Email Archive Management

Published in October 2002

Every day thousands of email messages are created as part of a company’s business operations. Organizations find that email clogs computer networks and demands increasing amounts of their
employee’s time. Email is growing exponentially, and as a result, vast quantities of email reside on network servers, PC hard drives, backup tapes, and other mass storage devices located in
corporate information systems. The mounting volume of email, which in many cases must be archived, is the number one corporate storage hog.

Email also constitutes a “corporate memory” of how an organization conducts its business – evidence of corporate decisions and behavior. Email messages are testimony to an organization’s
functions, activities and transactions. Recent headlines draw attention to the role of email in the Microsoft antitrust trial and the multi-billion dollar settlement in the “fen-phen” diet drug
case. Ask any corporate counsel what one worry keeps him or her awake at night and the likely culprit is the multitude of email messages stored throughout their enterprise. Email represents a
growing and elusive risk in litigation, so understanding exactly what your corporate email says and exactly where it is stored is critical.

A great deal of “corporate knowledge” takes form in electronic mail. Nearly all organizations depend on email to conduct business, yet very few regard email as an important corporate asset.
Mining the value of email requires a well-thought archive strategy. Email records can easily be destroyed or lost due to hardware failures and routine clean up, leaving behind only fragmented
traces of the corporate knowledge contained within. Archiving and restoring email requires costly administration that is often inadequate, and takes a toll on employee productivity. And when a
virus strikes the losses can be staggering, as was the impact of the “I Love You” virus in May 2000.

It is now axiomatic that the World Wide Web will expand the dimensions of human communication and that the Internet will shape new markets. The emerging issue, however, is email.

Despite the expansive aspects of email, electronic
messaging systems do very little to help users manage
their vast and dynamic stores of corporate email.

Despite the expansive aspects of email communication, electronic messaging systems do very little to help users manage their vast and dynamic stores of corporate email. The first part of this paper
attempts to demonstrate the escalating growth of email, the risks associated with this corporate information, and the knowledge value contained within ever-growing corporate email stores. The
second part of this paper provides a matrix of desirable features and explores some fundamental issues to consider when selecting an email archive system. In the end, it is the hope of this author
that you will be better prepared to make informed decisions and form beneficial strategic plans with regard to your corporate email environment.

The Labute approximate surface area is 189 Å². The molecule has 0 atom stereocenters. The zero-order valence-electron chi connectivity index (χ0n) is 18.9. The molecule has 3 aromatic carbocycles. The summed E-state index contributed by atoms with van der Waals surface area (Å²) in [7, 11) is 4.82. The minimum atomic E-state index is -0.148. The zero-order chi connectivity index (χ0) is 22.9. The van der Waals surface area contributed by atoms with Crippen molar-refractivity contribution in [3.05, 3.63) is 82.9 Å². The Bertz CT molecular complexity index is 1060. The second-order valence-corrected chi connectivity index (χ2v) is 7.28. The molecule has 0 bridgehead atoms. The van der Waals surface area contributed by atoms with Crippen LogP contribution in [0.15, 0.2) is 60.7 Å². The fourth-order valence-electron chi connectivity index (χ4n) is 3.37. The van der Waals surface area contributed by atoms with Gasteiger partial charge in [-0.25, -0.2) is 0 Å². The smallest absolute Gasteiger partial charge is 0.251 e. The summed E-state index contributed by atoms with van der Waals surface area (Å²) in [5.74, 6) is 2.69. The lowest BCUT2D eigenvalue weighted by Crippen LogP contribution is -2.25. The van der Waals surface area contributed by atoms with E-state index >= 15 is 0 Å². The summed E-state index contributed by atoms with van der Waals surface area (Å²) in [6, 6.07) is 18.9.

The Growth of Email

The growth of email use is phenomenal. Whatever watermark you use to measure the advance, this fact is clear: Email dominates the swelling tide of digital information – a tsunami of
e-information that floods nearly every aspect of doing business and has begun to saturate corporate information storage systems.

Indeed, email has become so commonplace that it is hard to imagine getting along without it. This year, Americans will send and receive well over 6.8 trillion email messages – approximately
2.2 billion messages each day – compared with just 293 million pieces of first class mail.
(1) Roughly two thirds of all American workers use email as part of their daily routine
(2) and the average office worker will send and receive between 60 and 200 email messages each day.
(3) Microsoft, for example, processes more than 3 million email messages every day.
(4) The convenience of email has an infectious appeal, and people are spending more and more time sending, receiving and storing email. Workers polled this year by the Gartner
Group, a leading e-market research firm, spent an average of 49 minutes a day on email, 30 to 35 percent more time than they did a year ago. Ferris Research estimates that management level workers
will spend four hours a day working with email by 2002. Today, many of Intel’s 88,000 workers spend up to 2 ½ hours a day on email.
(5) Email is not just an American phenomenon, however. Traffic is growing even more rapidly around the world. The number of email addresses worldwide increased 84 percent in 1999
alone, with the segment located outside the U.S. leading the way with triple-digit growth.
(6) Today, over 225 million people worldwide can send and receive email,
(7) and predictions are that an astounding 750 million email addresses will exist around the globe by 2005.


The World Wide Web often grabs the headlines, but the fact is that there is 500 times more email created every year than the stock of Web pages (in terabytes). (9) Although a
portion of this email is sent and received by individuals, most of the traffic travels via corporate email servers.

Email Size on the Rise

While email use is growing exponentially, the size of email (i.e., bytes) is increasing as well. In the early 1990’s, most email messages were between 1Kb and 3Kb in size, but the size of a
typical email today (without an attachment) is around 5Kb. A decade ago file attachments were rare, but today over 20 percent of email comes with an attachment. Graphics, spreadsheets and Word
documents frequently accompany email messages. As a result, email with attachments average around 100Kb currently.
(10) Analysts predict that the size of email and attachments will grow at a rate of 35 percent per year.
(11) Because of this byte-sized trend, email has spawned a boom in the digital archiving business. Analysts estimate that the demand for digital storage will grow by more than
1,800 percent between 1998 and 2003. Customers will pay dearly for this digital storage space. Spending on managed storage services, a mere $11 million in 1999, is anticipated to grow to $4.8
billion by 2003.